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by Dan and Jan Ahart

Chapter Eighty-Four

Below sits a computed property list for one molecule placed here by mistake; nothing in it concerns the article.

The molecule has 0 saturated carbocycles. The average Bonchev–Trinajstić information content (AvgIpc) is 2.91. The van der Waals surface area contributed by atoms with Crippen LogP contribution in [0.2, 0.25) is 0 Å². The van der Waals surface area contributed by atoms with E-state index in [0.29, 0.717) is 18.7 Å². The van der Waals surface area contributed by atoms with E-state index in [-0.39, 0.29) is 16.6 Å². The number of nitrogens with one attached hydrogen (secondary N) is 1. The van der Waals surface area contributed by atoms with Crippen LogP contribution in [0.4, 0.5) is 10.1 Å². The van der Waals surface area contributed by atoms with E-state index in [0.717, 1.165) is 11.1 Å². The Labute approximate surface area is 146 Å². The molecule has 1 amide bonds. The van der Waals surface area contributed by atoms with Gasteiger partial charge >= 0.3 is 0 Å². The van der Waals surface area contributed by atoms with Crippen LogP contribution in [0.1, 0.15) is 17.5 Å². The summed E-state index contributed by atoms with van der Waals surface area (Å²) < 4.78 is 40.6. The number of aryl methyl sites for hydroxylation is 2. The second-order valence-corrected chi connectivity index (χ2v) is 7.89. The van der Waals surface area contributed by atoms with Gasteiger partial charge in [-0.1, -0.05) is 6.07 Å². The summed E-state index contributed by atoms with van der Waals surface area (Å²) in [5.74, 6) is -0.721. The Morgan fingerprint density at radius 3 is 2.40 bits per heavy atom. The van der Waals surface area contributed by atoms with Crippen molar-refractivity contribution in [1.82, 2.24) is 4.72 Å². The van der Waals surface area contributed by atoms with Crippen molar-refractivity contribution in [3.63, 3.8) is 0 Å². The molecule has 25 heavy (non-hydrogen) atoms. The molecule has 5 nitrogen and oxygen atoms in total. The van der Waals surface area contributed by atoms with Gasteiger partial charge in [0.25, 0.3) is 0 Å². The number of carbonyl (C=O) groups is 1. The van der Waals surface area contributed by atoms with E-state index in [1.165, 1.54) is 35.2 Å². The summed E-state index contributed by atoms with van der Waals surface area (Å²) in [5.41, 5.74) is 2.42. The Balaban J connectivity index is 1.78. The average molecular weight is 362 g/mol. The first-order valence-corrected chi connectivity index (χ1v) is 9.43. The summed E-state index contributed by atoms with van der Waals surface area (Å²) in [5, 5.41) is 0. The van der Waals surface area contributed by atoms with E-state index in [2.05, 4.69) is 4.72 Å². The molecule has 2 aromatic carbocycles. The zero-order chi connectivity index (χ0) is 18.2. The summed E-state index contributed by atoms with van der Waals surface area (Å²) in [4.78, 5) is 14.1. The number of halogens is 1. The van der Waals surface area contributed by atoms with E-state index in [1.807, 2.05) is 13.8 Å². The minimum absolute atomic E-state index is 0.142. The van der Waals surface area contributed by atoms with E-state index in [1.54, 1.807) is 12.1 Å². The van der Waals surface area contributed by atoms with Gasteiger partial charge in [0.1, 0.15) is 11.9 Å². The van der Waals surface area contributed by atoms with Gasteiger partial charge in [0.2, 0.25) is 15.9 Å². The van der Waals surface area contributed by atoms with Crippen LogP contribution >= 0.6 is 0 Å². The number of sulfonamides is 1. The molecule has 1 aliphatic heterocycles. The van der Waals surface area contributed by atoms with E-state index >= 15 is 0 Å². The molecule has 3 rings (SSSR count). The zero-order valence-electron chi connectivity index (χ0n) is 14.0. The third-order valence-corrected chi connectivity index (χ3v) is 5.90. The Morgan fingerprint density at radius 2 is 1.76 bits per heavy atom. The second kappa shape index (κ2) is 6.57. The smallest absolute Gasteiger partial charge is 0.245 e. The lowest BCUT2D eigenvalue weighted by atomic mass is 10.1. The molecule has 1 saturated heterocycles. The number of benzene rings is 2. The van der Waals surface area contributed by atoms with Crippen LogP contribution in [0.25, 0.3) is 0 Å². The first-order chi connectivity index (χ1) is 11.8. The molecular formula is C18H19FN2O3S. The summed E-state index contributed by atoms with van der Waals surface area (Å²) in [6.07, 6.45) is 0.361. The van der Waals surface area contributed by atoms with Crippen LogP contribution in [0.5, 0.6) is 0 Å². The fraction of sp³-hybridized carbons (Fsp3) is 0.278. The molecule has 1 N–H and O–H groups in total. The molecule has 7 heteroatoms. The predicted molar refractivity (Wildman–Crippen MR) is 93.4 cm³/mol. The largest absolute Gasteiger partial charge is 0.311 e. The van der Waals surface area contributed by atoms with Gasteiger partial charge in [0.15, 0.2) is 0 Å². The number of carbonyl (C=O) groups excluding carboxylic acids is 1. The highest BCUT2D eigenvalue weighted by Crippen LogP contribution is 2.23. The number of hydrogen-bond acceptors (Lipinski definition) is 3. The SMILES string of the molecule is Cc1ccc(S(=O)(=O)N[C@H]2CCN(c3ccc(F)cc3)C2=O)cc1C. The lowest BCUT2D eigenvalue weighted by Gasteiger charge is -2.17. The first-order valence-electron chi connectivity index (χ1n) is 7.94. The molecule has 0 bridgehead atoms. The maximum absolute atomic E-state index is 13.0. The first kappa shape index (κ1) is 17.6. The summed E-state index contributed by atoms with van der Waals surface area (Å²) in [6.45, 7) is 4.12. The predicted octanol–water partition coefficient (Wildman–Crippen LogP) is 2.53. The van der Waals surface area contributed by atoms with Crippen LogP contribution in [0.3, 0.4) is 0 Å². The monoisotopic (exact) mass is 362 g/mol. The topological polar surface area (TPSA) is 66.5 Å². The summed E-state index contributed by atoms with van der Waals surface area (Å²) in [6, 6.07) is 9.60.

Check-in at Livingston, Guatemala was very pleasant. The anchor had been down less than an hour, when a boat pulled along side with representatives of the Port Capitan and Immigration/Customs. They were very polite and spoke excellent English. All of our papers were in order, so we were given a blue sticker to put on the boat, instructed to take down our Q flag and requested to come ashore in one hour to pick up our passports and official documents. Livingston is very small, consisting of only a dozen streets or so, but they were all concrete and in excellent condition. The people are mostly of Mayan descent so they are very small. Average height of grown men was about five feet four inches and the women are shorter. The town is immaculately clean and full of little shops selling everything from food to clothing. There were a few souvenir shops and hotels, but most of the stores offered essential items only. The restaurants also looked very clean and neat. I first went to the Immigration office where our passports could be obtained upon payment of a 60 Quetzals ($7.50) fee. I had no Qs on me, so the officer said, "Here, take your passport to the bank with your credit card to obtain some Quetzals. Then come back and pay me." That was very neighborly of him and I did just as he said. Once the passports were safely in my pocket, I went to Customs, where our official documents were ready. The fee for these documents was 400 Q ($50). I tried to buy some bread on the way back to the boat, but all I got were interesting smiles and offers of flour. I didn't realize until later that we were now in a country where tortillas are the bread of choice. I did buy some eggs and then returned to the boat.